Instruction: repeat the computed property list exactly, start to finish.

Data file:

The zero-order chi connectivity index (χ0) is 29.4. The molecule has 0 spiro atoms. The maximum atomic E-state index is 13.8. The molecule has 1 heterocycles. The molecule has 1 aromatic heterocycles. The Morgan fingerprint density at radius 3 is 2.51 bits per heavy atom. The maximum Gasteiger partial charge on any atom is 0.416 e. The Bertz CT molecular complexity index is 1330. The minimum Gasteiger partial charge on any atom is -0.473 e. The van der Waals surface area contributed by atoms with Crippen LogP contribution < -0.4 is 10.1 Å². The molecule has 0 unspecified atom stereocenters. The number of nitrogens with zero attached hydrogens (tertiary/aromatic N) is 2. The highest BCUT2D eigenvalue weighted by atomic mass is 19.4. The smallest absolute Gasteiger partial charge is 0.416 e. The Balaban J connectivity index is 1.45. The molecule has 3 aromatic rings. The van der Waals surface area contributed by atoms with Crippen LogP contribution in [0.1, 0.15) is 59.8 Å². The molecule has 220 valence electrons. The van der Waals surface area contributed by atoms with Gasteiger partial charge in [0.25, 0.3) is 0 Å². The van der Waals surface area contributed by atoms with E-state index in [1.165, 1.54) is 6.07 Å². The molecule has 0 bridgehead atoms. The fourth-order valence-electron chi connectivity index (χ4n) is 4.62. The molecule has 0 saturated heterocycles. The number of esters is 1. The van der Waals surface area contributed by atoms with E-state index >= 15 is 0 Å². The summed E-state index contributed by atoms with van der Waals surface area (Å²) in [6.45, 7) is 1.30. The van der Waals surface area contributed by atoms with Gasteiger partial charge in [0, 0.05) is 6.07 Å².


The zero-order chi connectivity index (χ0) is 29.4. The molecule has 0 spiro atoms. The maximum atomic E-state index is 13.8. The molecule has 1 heterocycles. The molecule has 1 aromatic heterocycles. The Morgan fingerprint density at radius 3 is 2.51 bits per heavy atom. The maximum Gasteiger partial charge on any atom is 0.416 e. The Bertz CT molecular complexity index is 1330. The minimum Gasteiger partial charge on any atom is -0.473 e. The van der Waals surface area contributed by atoms with Crippen LogP contribution < -0.4 is 10.1 Å². The molecule has 0 unspecified atom stereocenters. The number of nitrogens with zero attached hydrogens (tertiary/aromatic N) is 2. The highest BCUT2D eigenvalue weighted by atomic mass is 19.4. The smallest absolute Gasteiger partial charge is 0.416 e. The Balaban J connectivity index is 1.45. The molecule has 3 aromatic rings. The van der Waals surface area contributed by atoms with Crippen LogP contribution in [0.1, 0.15) is 59.8 Å². The molecule has 220 valence electrons. The van der Waals surface area contributed by atoms with Gasteiger partial charge in [0.25, 0.3) is 0 Å². The van der Waals surface area contributed by atoms with E-state index in [1.165, 1.54) is 6.07 Å². The molecule has 0 bridgehead atoms. The fourth-order valence-electron chi connectivity index (χ4n) is 4.62. The molecule has 0 saturated heterocycles. The number of esters is 1. The van der Waals surface area contributed by atoms with E-state index >= 15 is 0 Å². The summed E-state index contributed by atoms with van der Waals surface area (Å²) in [6.45, 7) is 1.30. The van der Waals surface area contributed by atoms with Gasteiger partial charge in [0, 0.05) is 6.07 Å².